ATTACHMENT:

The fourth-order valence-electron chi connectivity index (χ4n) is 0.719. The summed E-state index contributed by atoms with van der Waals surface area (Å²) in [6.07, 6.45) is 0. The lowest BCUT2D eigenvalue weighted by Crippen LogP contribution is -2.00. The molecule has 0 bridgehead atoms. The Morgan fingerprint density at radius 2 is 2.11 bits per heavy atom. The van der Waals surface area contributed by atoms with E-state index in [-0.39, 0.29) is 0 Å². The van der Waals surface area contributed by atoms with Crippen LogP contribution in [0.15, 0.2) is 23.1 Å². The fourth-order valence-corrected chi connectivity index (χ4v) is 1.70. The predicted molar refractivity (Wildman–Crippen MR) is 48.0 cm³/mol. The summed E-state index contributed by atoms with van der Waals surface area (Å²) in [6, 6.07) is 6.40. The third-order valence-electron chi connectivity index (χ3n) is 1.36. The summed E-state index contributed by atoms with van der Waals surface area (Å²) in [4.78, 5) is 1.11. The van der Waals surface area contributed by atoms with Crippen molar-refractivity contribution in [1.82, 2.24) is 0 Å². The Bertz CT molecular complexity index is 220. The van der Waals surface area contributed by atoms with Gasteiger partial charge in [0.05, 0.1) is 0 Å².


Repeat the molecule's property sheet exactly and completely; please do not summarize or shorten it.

The fourth-order valence-electron chi connectivity index (χ4n) is 0.719. The summed E-state index contributed by atoms with van der Waals surface area (Å²) in [6.07, 6.45) is 0. The lowest BCUT2D eigenvalue weighted by Crippen LogP contribution is -2.00. The molecule has 0 bridgehead atoms. The Morgan fingerprint density at radius 2 is 2.11 bits per heavy atom. The van der Waals surface area contributed by atoms with E-state index in [-0.39, 0.29) is 0 Å². The van der Waals surface area contributed by atoms with Crippen LogP contribution in [0.15, 0.2) is 23.1 Å². The fourth-order valence-corrected chi connectivity index (χ4v) is 1.70. The predicted molar refractivity (Wildman–Crippen MR) is 48.0 cm³/mol. The summed E-state index contributed by atoms with van der Waals surface area (Å²) in [6, 6.07) is 6.40. The third-order valence-electron chi connectivity index (χ3n) is 1.36. The summed E-state index contributed by atoms with van der Waals surface area (Å²) in [4.78, 5) is 1.11. The van der Waals surface area contributed by atoms with Crippen molar-refractivity contribution in [1.82, 2.24) is 0 Å². The Bertz CT molecular complexity index is 220. The van der Waals surface area contributed by atoms with Gasteiger partial charge in [0.05, 0.1) is 0 Å².